Burgess: Dr. Matulay, if the patient received an immunotherapy/TKI combination up front and had a nice response and seemed to be tolerating it well, should medical oncology send them to you for a delayed nephrectomy, or, if they’re doing well, leave them alone? 

Matulay: The jury is still out there. It’s becoming more and more difficult as we’re seeing better and better responses. Some retrospective data have [tried] to assess for a cut off of response in the primary tumor as an indication that the patient is having a good response [and] will be a good long-term responder and should undergo cytoreductive nephrectomy, but those data are not really mature enough at this point to [provide us with a] good evidence-based approach to that. However, I do think it’s reasonable in somebody who has had a reduction in their tumor size, has had a good response in the metastatic sites, especially, to consider cytoreduction with the hope that at that point maybe removing the tumor as a source of maybe sucking up the antibodies or the immune response that’s causing them to have a good response to immunotherapy, which may [provide] a better long-term response as well.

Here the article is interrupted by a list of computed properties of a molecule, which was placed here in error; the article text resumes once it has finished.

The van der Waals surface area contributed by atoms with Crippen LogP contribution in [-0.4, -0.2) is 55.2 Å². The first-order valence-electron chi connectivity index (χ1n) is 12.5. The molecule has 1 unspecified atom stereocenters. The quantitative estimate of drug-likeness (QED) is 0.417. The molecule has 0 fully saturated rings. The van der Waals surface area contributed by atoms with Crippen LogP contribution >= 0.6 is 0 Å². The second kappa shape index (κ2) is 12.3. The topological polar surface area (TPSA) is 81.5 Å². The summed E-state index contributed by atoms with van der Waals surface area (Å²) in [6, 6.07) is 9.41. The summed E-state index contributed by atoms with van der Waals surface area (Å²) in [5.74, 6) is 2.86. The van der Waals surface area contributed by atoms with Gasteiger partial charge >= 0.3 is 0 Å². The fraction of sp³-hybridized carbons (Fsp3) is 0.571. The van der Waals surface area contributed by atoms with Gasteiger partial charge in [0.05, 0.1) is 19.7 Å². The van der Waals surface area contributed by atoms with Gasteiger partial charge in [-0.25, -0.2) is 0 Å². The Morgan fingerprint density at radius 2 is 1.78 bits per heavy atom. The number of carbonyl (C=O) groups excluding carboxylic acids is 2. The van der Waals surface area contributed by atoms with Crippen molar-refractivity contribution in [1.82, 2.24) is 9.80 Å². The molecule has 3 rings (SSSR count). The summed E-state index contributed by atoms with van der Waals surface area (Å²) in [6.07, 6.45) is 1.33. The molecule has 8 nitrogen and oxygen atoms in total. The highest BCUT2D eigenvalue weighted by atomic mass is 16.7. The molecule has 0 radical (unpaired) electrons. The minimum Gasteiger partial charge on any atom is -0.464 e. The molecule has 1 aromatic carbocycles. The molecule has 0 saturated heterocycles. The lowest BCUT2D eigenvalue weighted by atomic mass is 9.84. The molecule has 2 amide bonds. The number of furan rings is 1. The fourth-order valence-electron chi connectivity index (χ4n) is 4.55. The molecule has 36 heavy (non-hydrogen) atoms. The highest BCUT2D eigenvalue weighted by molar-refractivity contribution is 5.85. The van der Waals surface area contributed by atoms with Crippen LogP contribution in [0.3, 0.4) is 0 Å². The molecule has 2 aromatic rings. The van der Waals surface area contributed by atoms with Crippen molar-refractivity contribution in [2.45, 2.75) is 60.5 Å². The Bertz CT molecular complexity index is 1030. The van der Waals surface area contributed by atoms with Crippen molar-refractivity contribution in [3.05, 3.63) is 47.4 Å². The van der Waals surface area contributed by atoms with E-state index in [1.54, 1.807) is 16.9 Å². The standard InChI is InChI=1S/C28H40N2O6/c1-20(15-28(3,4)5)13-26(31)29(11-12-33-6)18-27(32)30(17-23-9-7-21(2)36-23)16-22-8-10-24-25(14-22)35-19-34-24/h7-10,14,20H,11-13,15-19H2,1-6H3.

Burgess: Dr. Grigg, would your decision change for a patient who has a high percentage of sarcomatoid features? 

Grigg: Essentially all these phase 3 trials, not yet with CheckMate-9ER, but all the other phase 3 trials as well as IMmotion151, which evaluated the combination of atezolizumab [Tecentriq] and bevacizumab [Avastin], did have post-hoc subgroup analyses in the sarcomatoid population. Not only was there an advantage to the combination therapies in the sarcomatoid population, but that advantage seems to be even more [apparent] than in the non-sarcomatoid population.